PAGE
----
It's Called a Formula
You might even be right.
I hear this term used constantly by home-crafters and DIY enthusiasts (which is understandable) but also occasionally from colleagues (which confuses me a bit).
Every time someone uses the word 'recipe' when they are talking about a formula, it tugs on a cringe-muscle.
Just a little teensy bit.
The ProcessWhen a person sits down to figure out how to combine ingredients in such a manner as to create a skincare, haircare or other personal care product, the process is described as formulating.
The formulating process results in a formula.
Formulating is precision process. Everything – even single drops of essential oil – is calculated in percentages and measured by weight – and sometimes the percentages have several numbers after the decimal point.
The correct term is formula, not recipe.
I mean, we aren't making cookies here. A pinch of this and a dash of that might be okay with grandma's favorite strawberry-glazed somethings, but this kind of measuring just doesn't cut it with a skincare product.
Because skincare products are made by following a formula, not a recipe.
End of semantic lecture.
And thank you for not calling me nit-picky – even if you think I am.
I would like to disagree. I think the beauty industry has been fooling their customers for way too long (your company excluded of course), by adding too many unproven ingredients, making the list way too long just to justify the price so that their customers think that a lot of formulating research went into it and the price worth it.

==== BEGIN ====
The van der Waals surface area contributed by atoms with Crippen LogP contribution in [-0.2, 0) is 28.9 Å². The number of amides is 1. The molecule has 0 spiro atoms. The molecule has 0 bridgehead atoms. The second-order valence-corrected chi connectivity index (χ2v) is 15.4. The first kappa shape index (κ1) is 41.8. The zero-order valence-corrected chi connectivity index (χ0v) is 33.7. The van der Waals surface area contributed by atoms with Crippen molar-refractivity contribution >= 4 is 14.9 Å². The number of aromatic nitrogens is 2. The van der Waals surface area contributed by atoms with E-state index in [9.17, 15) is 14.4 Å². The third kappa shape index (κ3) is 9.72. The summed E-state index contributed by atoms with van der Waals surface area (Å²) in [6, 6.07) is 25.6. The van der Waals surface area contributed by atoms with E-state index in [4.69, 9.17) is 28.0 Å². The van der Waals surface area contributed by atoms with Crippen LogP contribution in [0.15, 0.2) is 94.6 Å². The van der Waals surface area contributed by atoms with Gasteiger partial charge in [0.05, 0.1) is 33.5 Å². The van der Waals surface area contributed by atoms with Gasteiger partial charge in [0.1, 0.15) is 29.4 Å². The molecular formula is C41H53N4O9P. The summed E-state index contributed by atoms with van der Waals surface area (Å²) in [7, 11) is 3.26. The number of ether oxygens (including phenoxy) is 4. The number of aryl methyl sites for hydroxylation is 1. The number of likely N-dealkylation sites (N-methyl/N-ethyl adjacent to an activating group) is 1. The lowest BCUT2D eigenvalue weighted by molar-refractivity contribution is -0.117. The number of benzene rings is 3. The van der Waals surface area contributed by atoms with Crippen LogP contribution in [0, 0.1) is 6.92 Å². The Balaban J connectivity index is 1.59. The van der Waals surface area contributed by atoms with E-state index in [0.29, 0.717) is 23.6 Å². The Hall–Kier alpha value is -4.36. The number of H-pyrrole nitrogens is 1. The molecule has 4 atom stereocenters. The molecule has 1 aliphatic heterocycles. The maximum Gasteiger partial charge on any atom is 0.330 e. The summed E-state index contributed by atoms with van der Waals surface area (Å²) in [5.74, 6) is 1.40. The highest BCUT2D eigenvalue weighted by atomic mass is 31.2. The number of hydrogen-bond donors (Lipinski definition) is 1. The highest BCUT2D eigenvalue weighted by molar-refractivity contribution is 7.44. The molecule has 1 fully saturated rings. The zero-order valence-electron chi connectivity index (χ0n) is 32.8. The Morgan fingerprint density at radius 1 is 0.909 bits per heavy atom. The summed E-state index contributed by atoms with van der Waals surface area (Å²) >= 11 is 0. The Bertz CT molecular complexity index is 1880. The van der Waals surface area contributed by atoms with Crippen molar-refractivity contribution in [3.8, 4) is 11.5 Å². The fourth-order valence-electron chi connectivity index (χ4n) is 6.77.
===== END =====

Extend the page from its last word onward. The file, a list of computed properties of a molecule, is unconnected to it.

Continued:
So women buy skincare products instead of making their own at home. Even I, that roam university research papers for work, had doubts initially and approached this exercise with caution.
However, thanks to the dear Marie Rayma I have been proven just how easy it is to make your own skincare products. I see nothing wrong with her or others calling it "recipes" and emphasising just how easy one can diy.
Jamie Oliver taught the world how to cook, and we need more "Jamies" to teach women to make food for their skin, all natural or not. Because the results are so satisfying!
And thank you for sharing your insights that make way for others to follow :)
My main objection to using the word recipe is that people will tend to mentally slot making a skincare product into the same category as making a dish of food. One is consumed immediately, the other is applied to the skin (maybe also children) and will be standing on a shelf for months on end. If people get a skincare 'recipe' wrong it can be health hazardous – far more serious than getting a cake recipe wrong.
As much as I agree with you it about the advantages of making ones own skincare products, I feel it is necessary to differentiate cooking from formulating.